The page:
For obvious reasons, it's different with Cam'ron. Their history together goes back to their youth, meeting and bonding as teens. After extricating himself from Epic Records, the label where he found modest success with for his first two albums, the rapper born Cameron Giles signed with Dash at Roc-A-Fella Records and released Come Home With Me. Boasting two Billboard Hot 100 top-ten charting hits, that RIAA platinum-certified album turned 20 years old this past May, while another one of the pair's team-ups, the 2002 crime drama Paid In Full, reached that same milestone just last week.
Even after things at the Roc soured, the messy aftermath still resonating in key interpersonal disagreements and throughout hip-hop culture more broadly, Cam'ron and Dash maintain a seemingly impossible friendship and business relationship. "I don't look at Cam as an industry dude; I look at him as a brother," Dash says. "Me and him used to laugh at everybody in the industry. We always took pride of not being a part of that."
They share an evident, enduring trust, without which U Wasn't There would never have been more than mere message board fantasy fodder. Dash admired what was happening with Fool's Gold Records, what A-Trak was cultivating with the label's records and fan-centric events like Fool's Gold Day Off where hip-hop and electronic music freely commingled. So when A-Trak approached him about securing Cam'ron for a feature, Dash shrewdly countered with a grander vision: an entire project, credited to the three of them. From there, it was just a matter of convincing the rapper to participate, which would require meeting and seeing how things went.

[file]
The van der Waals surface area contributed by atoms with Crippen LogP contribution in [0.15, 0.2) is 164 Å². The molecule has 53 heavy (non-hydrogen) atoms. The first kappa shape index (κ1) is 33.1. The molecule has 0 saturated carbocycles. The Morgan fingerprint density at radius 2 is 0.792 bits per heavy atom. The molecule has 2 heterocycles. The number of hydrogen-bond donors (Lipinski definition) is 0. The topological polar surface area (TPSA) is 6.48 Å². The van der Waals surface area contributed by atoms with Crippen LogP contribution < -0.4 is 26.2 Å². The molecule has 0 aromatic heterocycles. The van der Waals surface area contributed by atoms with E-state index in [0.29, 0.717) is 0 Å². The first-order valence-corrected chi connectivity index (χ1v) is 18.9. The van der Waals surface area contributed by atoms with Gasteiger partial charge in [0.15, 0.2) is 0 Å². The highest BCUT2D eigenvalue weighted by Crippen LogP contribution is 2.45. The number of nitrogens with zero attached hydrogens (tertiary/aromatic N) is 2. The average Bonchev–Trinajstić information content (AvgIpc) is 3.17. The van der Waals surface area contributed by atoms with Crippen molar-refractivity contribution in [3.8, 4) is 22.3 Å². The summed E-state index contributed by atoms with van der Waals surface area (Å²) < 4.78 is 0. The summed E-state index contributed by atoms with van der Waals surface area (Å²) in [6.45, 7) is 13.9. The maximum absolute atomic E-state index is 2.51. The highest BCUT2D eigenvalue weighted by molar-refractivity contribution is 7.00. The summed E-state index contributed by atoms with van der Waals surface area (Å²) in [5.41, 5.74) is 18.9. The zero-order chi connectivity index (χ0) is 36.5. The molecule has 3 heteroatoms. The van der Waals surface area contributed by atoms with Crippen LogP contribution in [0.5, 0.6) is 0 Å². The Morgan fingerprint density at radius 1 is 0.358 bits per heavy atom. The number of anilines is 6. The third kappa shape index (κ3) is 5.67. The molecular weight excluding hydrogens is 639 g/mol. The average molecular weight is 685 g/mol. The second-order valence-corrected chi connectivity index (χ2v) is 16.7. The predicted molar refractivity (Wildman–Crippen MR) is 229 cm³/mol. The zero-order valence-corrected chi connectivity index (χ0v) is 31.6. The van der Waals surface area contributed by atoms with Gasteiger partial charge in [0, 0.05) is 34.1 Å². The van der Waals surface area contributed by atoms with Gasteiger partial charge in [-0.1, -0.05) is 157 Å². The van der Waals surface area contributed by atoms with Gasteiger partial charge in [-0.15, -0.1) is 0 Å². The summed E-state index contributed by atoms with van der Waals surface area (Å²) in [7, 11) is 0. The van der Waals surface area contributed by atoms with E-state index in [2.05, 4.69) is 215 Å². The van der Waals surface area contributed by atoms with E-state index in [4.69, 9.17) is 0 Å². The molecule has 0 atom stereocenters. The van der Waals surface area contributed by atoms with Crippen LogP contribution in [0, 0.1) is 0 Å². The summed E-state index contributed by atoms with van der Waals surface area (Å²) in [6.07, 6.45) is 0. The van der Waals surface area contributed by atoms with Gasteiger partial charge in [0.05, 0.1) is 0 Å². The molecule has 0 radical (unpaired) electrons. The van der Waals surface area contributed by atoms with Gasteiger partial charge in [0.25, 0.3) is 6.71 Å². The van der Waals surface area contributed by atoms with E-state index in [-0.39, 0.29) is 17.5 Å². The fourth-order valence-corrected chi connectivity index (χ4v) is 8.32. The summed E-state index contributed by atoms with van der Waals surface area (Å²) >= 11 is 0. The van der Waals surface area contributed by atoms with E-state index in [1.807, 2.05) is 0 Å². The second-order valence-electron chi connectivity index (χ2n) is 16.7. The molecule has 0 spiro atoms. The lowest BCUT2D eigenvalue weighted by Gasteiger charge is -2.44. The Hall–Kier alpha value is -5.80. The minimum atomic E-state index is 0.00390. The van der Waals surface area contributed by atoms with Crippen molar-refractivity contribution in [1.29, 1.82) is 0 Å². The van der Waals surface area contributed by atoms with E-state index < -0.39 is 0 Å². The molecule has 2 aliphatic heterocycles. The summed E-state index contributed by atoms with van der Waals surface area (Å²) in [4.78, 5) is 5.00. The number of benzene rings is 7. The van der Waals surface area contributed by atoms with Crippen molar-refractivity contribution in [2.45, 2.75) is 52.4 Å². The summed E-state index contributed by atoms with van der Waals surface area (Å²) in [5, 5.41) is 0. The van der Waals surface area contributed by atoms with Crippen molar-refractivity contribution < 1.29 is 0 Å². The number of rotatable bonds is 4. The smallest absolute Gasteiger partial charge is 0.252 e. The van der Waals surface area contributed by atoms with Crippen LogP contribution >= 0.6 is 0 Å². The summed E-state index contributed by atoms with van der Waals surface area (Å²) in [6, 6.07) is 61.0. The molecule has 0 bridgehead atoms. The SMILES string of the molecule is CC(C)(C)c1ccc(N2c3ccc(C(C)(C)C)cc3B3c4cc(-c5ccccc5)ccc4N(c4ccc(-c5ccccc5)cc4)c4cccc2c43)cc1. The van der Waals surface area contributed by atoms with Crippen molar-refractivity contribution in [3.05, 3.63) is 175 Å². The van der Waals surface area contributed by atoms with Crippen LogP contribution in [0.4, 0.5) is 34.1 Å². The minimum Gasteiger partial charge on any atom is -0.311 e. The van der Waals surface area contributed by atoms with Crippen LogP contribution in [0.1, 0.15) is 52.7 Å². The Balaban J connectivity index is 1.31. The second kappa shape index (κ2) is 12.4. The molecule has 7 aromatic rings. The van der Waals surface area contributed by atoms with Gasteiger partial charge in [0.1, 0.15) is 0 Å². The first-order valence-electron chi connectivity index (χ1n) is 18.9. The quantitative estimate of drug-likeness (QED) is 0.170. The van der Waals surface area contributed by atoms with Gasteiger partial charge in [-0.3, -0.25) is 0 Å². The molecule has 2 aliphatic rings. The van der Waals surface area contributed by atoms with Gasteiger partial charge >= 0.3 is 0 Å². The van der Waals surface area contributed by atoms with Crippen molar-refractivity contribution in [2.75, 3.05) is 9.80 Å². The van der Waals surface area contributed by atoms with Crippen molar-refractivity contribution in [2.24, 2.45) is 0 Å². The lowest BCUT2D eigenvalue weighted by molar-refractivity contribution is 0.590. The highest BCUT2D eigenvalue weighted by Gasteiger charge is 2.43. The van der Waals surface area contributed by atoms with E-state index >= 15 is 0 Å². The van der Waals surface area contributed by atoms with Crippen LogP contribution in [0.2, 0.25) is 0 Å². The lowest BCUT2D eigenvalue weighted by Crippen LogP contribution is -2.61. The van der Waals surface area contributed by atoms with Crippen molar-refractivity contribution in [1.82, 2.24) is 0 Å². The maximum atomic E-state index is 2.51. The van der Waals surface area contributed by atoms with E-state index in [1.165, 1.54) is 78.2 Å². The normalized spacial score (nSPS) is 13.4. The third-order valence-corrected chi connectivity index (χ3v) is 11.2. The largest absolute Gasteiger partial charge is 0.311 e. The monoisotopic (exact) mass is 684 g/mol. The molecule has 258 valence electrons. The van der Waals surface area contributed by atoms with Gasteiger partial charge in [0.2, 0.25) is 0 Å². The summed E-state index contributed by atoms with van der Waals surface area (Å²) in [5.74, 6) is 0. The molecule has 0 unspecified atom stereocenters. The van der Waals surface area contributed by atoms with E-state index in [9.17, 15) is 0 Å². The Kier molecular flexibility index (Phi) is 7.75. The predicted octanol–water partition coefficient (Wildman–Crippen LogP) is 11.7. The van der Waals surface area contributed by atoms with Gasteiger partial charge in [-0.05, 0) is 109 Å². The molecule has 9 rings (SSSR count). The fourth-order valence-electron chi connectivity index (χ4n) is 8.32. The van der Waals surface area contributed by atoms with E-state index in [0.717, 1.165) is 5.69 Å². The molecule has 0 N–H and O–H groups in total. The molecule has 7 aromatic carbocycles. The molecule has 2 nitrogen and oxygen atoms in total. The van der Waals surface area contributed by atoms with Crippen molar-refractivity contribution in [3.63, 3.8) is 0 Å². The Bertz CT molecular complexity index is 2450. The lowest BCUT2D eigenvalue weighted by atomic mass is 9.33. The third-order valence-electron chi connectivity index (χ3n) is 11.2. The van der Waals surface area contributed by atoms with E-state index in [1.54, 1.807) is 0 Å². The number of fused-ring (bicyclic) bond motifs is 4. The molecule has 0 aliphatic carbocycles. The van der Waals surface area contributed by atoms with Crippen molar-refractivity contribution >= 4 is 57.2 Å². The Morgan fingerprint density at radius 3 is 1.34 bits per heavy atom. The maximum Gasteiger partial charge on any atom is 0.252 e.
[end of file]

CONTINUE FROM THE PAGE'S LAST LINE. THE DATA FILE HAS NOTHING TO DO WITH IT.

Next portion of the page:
"Cam could be volatile; he's like lightning in a bottle," Dash says. "But overall, he usually respects me enough to show up when he says he is.
"He knows when I put him with anything, it's gonna be something that's gonna be tasteful and go down in history. It would be foolish not to trust me."
As A-Trak tells it, despite also being in Roc-A-Fella's orbit in the 2000s, he had somehow never met Cam'ron before. Having become a competition-winning scratch DJ while only a teen in the 1990s, the French Canadian turntablist unofficially connected with the label in his early 20s when Kanye West watched him perform a ten-minute series of routines and tapped him to be his official DJ. "Dame was there when I met Kanye in London in 2004," he notes, marking that as the start of both timelines.
For the next few years, A-Trak spun on West's extensive tours and scratched on multi-platinum albums like Late Registration. He contributed to some of the rapper's biggest singles during that period, including “Gold Digger” and “Stronger." Needless to say, he was no stranger to the folks at Roc-A-Fella, even if he wasn't offficially on the roster. But even before teaming up with West, he'd been a close watcher of the label and a genuine, perhaps a bit nerdy, fan of its releases since the 1990s.